On Fri, 2006-07-14 at 16:58 -0500, Stuart Rohre wrote:
> The other factor that contributed to the decline of the US radio companies;
> was the fact that incentive licensing came in 1968, taking a lot of hams off
> the air, and thus not buying new radios.
Didn't affect me, I got my extra in 1959.
But being drafted for the war in Nam sure cut my freedom and spending
> At this time, the rise of the Japanese imports, and hybrid rigs, started
> making inroads on the ham market. Japanese radio companies were supported
> by the large number of hams in Japan buying rigs, and thus easily could dump
> their radios into the import markets. I think British ham radio makers also
> went out about the time of the Hammerlund, Hallicrafters, National, WRL and
> other US firms.
> Swan had been a maker of tube radios, and its founder saw transistors were
> the future, and got a designer and started Atlas after selling Swan.
> The decline of the high school radio clubs caused by incentive licensing,
> also caused the decline of Novice licenses and the demand for entry level
> rigs like the Heath kits, and simple tube radios that WRL offered, Walter
> Ashe, AMECO, and a number of others.
Walter Ashe, Boston's Radio Shack, and Allied Radio were bought by Tandy
for their retail outlets in St. Louis, Boston, and Chicago and within a
year of the purchase (Walter Ashe was purchased about 1964) all ham gear
was removed from the stores as well as domestic audio equipment replaced
> There had been a boom in ham licensees of secondary school age in the 50's
> when the Novice license came in. As we aged, and got busy in post secondary
> education, colleges, military service, etc., we put ham radio pretty much on
> the shelf for years.
> We weren't buying ham gear, and the market suffered.
> The move from discrete components now to large scale integration, may also
> impact the small volume manufacture of equipment like ham radios. Even the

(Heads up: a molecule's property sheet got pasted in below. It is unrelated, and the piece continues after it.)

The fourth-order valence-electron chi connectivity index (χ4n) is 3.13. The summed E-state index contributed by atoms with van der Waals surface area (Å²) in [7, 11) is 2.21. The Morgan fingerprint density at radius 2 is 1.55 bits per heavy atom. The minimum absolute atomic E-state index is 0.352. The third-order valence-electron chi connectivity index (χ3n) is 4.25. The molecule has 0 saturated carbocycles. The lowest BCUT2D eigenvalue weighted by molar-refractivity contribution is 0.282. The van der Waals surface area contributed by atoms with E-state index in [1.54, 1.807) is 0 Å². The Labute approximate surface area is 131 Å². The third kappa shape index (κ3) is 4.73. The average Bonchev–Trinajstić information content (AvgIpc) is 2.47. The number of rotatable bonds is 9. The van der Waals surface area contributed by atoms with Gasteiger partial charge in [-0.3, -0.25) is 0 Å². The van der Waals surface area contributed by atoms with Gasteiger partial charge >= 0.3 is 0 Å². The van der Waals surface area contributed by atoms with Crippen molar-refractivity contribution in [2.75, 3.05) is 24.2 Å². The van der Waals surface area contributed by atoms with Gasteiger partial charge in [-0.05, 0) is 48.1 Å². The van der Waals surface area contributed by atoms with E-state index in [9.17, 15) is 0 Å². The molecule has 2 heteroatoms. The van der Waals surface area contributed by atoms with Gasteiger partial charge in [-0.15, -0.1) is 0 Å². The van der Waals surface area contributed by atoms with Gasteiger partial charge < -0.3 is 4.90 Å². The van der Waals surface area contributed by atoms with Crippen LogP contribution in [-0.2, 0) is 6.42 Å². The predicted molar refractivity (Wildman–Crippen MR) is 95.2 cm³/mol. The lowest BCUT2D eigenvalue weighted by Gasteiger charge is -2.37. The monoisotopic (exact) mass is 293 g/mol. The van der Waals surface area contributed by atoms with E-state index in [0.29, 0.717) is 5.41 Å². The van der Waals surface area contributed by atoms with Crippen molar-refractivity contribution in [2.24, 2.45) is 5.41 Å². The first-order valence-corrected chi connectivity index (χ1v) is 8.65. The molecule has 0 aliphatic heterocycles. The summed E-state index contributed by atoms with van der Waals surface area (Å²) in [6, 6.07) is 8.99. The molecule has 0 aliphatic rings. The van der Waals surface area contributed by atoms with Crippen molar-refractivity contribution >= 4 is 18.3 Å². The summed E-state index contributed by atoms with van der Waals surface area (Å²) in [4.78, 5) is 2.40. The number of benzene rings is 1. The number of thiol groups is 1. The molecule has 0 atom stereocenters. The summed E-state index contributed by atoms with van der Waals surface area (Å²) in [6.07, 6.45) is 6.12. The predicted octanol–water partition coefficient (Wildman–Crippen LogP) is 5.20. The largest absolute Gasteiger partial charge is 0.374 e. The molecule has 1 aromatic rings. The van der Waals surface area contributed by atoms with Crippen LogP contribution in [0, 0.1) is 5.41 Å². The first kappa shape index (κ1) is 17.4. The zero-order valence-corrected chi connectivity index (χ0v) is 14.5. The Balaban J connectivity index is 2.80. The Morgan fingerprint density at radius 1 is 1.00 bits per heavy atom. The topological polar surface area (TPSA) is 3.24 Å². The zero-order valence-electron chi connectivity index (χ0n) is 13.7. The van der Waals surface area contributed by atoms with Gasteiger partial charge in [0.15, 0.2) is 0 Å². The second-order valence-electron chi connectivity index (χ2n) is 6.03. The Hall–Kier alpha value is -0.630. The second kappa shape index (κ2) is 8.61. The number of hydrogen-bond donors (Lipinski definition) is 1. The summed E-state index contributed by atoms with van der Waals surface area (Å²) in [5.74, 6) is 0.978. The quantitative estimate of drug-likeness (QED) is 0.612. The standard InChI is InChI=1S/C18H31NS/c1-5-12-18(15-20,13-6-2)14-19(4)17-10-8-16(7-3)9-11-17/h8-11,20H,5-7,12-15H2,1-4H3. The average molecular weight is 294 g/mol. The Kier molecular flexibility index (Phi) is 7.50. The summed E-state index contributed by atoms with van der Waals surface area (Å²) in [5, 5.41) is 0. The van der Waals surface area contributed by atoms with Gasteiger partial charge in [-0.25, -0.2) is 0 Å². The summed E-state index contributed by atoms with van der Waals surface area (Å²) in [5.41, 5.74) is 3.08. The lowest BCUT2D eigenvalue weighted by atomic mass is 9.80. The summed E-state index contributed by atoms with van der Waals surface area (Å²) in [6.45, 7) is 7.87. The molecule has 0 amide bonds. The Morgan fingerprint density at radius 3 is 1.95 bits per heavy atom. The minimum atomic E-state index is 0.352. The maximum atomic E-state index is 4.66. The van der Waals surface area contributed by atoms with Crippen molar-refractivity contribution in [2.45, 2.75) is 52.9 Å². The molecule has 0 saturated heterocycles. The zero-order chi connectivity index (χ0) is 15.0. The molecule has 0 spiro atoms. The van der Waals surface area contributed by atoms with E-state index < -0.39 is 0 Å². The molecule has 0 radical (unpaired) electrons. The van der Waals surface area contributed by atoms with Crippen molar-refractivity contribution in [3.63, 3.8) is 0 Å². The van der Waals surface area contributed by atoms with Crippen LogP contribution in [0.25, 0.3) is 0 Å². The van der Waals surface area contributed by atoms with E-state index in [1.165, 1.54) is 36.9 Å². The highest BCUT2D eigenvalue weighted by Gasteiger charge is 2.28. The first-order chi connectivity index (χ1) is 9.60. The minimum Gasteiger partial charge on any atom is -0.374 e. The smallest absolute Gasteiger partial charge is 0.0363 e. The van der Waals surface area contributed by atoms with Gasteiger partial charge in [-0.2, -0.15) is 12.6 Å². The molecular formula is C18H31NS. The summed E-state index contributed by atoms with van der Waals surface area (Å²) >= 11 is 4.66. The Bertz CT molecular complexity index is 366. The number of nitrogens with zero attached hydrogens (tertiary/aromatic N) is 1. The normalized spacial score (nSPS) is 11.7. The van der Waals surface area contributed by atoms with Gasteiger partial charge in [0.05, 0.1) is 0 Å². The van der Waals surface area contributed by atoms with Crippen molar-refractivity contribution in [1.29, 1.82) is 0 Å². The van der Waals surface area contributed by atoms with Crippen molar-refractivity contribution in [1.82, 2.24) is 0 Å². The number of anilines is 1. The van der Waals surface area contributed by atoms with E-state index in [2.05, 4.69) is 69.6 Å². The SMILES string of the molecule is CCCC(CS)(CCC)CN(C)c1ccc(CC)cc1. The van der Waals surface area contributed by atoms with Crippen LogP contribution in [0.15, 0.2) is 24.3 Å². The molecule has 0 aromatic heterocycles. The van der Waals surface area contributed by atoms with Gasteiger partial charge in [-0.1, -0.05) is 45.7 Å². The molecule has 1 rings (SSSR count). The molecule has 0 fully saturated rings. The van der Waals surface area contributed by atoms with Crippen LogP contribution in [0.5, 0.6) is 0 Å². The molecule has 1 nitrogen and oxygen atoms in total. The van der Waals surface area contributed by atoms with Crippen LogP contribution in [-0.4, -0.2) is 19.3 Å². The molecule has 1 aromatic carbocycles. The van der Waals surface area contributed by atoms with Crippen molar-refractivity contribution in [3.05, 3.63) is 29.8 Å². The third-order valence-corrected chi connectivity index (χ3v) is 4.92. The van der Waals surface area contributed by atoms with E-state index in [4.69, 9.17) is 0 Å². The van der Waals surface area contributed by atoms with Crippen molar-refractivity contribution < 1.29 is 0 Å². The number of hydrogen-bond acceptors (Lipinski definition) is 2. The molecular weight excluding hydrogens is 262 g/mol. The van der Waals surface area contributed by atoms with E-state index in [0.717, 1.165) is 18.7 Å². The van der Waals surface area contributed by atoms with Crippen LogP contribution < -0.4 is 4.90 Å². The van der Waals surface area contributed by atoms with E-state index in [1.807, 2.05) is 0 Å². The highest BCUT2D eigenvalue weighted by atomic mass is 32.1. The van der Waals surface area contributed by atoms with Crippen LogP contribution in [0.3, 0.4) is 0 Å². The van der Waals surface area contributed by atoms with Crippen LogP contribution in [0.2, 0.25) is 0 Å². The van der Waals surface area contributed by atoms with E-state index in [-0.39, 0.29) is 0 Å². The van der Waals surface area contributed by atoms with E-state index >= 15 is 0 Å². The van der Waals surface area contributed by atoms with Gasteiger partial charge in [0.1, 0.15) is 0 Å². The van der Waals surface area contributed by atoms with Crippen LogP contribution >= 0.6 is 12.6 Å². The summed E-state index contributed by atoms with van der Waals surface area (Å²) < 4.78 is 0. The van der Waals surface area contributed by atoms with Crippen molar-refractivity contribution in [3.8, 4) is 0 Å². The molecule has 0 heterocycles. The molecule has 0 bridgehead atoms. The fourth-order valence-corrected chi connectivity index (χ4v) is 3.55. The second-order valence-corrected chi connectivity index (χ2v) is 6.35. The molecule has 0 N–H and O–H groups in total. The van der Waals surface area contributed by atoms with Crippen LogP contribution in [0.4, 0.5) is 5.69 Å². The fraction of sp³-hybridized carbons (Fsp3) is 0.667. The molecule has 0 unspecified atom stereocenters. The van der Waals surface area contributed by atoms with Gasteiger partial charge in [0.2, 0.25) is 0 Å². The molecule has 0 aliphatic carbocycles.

> European directive banning lead from electronics may have unintended
> consequences. (Buy your supply of lead solder now while you can).
These days its very difficult to buy radio parts in the USA.
Distributors tend to carry only pseudo computer parts, but not the
latest, more vintage parts. Just what they think might sell and then
probably grumble that the parts they have don't sell. Large scale
integration tends to skip ham bands and ham equipment needs. A sunspot
cycle back I developed the Ditto radio. The best available chip was in a
RS radio, but Toshiba who made it said it was not a valid part number.
It was a linear chip and they only imported and supported digital chips.
For the first production run the chips were imported by a broker. I made
my own tests and learned more from them than the data sheet, but a 3
volt AM radio chip isn't all that useful in ham gear these days.
The world wide (except US) ROHS affects everything. It sure gets in the
way of a small company exporting. And very soon there may be no parts
with leads really compatible with lead solder, only those made for lead
free solder because there is very little assembly done in this country.
There are some serious issues with no lead solders beginning with their
higher melting points that can fry boards and components if not rated
for that higher temperature and then the purest tin with a little silver
solders are very good at growing whiskers to either break off and rattle
around causing shorts or to reach from pad to pad and cause short. These
problems may lead to systems only being made where everything can be in
thee chip package and welded with no solder of any kind being used. And
those will only be made for services that can buy by the 100 million
which leaves out ham radio equipment. What we have today may soon be all
that's around and if it breaks the parts to fix may well be only
available from antique parts collectors.
73, Jerry, K0CQ,
All content copyright Dr. Gerald N. Johnson, electrical engineer
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